Northern Ireland: Loyalist discusses possibility of conflict
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The new leader of the Democratic Unionist Party (DUP) warned MPs in yesterday’s debate on the Northern Ireland Protocol the UK-EU agreement would be “socially disruptive, economically ruinous and politically disastrous” for the province of Ulster. Donaldson, who replaced Edwin Poots in the DUP’s second leadership contest of 2021 on June 30, said the first requirement for Ulster was to ensure there are no checks on any goods traded between Great Britain and Northern Ireland.
However, goods checked under rules established before the UK departed from the European Union, including on livestock, are excluded from Donaldson’s test.
The DUP leader added the Protocol threatened to violate the sixth article of the Act of Union in 1800.
He argued that under legislation introduced by Westminster to admit Ireland into the United Kingdom, “everyone in the United Kingdom is entitled to the same privileges and to be on the same footing as to goods in either country and in respect to trade within the United Kingdom.”
The MP for Lagan Valley then said it was “simply not acceptable that consumers and businesses in Northern Ireland are told that they must purchase certain goods from the EU and not from Great Britain.”
But Donaldson, echoing the concerns of many Ulster Unionists in last month’s protest against the Protocol and at the recent July Twelfth celebrations, insisted there cannot be a border erected down the Irish Sea.
Other stages of Donaldson’s test include: giving citizens in Northern Ireland “a say” on regulations that affect the province, ensuring no regulatory barriers with Britain unless agreed to by Stormont and preserving “the letter and the spirit” of the Good Friday Agreement.
In regard to the Belfast Agreement, the DUP leader said this “requires in advance the consent of a majority of the people of Northern Ireland for any diminution in its status as part of the United Kingdom”.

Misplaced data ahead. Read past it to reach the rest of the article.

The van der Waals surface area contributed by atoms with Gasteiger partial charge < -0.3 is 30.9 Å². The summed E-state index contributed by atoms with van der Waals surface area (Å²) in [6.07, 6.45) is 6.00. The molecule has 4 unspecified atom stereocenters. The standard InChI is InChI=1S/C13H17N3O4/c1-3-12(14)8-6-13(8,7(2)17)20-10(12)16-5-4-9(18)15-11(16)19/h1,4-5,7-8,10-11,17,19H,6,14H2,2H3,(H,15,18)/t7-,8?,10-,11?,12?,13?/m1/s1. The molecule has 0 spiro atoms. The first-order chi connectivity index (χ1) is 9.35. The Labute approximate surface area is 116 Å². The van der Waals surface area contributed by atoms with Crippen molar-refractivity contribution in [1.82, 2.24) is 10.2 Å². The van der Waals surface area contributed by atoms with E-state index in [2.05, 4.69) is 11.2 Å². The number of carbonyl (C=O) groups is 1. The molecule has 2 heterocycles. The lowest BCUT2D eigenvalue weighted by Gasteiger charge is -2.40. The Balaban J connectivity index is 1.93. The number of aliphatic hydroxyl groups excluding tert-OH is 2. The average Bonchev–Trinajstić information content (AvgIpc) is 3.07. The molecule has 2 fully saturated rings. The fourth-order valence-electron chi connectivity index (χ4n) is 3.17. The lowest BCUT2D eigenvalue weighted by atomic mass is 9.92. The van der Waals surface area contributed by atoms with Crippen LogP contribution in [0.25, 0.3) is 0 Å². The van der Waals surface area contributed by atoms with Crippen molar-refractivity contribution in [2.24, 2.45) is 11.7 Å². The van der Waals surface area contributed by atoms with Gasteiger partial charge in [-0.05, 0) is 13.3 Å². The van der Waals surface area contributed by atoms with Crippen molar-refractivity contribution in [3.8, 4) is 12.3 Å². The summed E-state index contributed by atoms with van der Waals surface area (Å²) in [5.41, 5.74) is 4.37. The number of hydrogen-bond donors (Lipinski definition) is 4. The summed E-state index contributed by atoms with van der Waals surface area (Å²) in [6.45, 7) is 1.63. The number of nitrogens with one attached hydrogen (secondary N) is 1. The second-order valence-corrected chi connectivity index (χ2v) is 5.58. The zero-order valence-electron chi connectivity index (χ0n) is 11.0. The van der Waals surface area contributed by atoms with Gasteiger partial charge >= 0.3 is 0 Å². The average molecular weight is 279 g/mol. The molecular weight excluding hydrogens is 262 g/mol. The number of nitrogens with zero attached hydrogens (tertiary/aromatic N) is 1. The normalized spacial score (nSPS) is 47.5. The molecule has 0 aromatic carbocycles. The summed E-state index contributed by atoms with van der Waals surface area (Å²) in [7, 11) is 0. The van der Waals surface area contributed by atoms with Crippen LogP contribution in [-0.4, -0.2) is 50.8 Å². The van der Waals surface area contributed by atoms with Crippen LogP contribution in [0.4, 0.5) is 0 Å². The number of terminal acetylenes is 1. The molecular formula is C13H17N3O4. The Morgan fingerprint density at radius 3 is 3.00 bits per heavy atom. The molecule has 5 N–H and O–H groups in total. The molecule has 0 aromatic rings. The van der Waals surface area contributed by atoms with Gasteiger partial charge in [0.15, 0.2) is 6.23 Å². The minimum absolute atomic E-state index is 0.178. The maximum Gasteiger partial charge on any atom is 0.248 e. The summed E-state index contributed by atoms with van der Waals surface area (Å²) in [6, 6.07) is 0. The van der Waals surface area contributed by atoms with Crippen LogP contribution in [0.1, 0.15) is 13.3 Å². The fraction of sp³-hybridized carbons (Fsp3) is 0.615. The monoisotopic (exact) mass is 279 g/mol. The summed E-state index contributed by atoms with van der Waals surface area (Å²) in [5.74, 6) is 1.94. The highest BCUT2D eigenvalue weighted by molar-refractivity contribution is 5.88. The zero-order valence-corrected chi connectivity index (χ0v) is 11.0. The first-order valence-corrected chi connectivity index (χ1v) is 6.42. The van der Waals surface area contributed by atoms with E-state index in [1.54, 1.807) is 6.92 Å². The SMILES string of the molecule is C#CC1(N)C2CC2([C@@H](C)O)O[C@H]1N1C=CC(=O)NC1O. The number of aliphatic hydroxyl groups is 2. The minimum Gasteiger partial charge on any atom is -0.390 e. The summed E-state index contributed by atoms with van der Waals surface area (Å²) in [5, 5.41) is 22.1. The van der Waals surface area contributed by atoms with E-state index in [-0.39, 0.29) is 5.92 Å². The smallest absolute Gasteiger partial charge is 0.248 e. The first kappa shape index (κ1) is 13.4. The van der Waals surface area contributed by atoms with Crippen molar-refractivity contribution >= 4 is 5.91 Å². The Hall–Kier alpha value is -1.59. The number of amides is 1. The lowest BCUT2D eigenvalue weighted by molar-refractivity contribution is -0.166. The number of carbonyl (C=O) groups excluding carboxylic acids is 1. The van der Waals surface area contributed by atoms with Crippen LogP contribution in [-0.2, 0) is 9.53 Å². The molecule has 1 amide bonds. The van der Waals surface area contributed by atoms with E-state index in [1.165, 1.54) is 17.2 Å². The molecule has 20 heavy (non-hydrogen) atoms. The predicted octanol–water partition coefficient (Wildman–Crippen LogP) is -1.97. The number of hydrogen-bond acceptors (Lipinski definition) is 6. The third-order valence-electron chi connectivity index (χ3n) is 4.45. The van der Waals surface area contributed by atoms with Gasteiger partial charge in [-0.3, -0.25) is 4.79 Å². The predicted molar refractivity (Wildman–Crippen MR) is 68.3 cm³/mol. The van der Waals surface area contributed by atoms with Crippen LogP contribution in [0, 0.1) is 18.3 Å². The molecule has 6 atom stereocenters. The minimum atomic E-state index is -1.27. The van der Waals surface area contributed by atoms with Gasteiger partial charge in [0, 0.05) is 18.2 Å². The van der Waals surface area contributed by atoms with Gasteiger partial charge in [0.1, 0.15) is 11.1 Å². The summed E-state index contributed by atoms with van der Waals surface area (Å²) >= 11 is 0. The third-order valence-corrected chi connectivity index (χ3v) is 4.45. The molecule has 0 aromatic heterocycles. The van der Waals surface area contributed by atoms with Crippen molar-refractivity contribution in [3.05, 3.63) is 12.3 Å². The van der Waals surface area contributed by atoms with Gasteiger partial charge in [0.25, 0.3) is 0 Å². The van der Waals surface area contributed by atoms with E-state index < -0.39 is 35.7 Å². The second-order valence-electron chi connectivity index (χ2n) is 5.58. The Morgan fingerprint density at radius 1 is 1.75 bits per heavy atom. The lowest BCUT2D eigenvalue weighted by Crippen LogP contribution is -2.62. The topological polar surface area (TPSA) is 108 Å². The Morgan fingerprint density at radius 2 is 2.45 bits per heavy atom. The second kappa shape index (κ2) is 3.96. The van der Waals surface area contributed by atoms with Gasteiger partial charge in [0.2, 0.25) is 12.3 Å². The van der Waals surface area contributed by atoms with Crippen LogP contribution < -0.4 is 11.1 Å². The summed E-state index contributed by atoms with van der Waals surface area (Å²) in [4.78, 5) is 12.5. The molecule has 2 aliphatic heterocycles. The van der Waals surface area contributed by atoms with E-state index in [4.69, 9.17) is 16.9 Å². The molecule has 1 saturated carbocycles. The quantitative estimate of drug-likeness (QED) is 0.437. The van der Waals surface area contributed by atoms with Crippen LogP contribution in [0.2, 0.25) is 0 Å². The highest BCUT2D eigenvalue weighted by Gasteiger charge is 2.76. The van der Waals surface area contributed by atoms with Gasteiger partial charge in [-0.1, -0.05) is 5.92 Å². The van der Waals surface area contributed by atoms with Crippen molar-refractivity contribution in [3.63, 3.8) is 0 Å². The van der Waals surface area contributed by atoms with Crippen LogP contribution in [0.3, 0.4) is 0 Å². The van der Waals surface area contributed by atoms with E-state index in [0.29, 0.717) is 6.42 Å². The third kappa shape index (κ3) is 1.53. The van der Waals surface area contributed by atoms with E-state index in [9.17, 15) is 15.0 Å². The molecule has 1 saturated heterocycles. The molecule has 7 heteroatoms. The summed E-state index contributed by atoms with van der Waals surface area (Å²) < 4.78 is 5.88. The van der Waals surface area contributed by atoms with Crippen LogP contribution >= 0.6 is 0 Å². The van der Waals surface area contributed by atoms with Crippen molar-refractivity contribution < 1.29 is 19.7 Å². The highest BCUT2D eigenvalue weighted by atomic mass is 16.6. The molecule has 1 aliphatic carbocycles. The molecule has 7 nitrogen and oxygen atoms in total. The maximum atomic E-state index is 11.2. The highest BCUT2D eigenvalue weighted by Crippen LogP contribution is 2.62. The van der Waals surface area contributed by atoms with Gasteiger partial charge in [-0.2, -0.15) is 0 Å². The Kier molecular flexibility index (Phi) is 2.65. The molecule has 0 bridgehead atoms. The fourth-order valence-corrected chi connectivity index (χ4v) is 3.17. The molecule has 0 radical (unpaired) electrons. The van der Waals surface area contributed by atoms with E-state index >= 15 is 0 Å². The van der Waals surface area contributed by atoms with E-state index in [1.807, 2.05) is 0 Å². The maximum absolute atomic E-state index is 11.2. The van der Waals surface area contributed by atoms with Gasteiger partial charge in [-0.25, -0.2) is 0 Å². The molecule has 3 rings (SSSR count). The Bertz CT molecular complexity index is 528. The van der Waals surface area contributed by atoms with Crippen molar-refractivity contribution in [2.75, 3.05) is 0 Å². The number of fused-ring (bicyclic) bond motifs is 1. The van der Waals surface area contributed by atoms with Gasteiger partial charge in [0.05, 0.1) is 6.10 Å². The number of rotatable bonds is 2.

“To reduce the constitutional status to our having a say in the final step of leaving the United Kingdom would mean that, in effect, it is no meaningful guarantee at all”, claimed Donaldson.
The DUP leader added: “There is no pragmatic or practical reason why arrangements cannot be put in place which can satisfy these tests and prove no meaningful threat to the integrity of the EU Single Market.”
Simon Hoare, the ex-Remainer who is now Conservative chair of the Commons Northern Ireland Select Committee, replied by saying, “I have yet to be persuaded that anybody, in their hearts of hearts, ever defines their sense of belonging or loyalty to invisible trading arrangements”.
But Owen Paterson, formerly Northern Ireland Secretary under David Cameron, warned that the “sense of bewilderment is turning to anger”.
And Paterson, who abstained from voting in favour of Boris Johnson’s Brexit deal over issues in Ulster, added: “We should not overrule the result of the EU referendum and adopt a whole lot of EU law just to sort out a tiny problem on the Northern Ireland-Republic of Ireland border.”
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“Mutual enforcement is the way ahead,” Paterson said.
However, a petition created by the former DUP leader, Arlene Foster, earlier this year has called on the Government to “remove any impediment or barrier to unfettered trade within the United Kingdom”.
The petition has obtained more than 144,000 signatures, and more than half of those came from voters in Northern Ireland.
Support for scrapping the Protocol is particularly strong in Ulster’s most loyalist areas.
In Lagan Valley, Donaldson’s own constituency, more than five percent of all voters expressed their unease at the Protocol by signing Foster’s petition.
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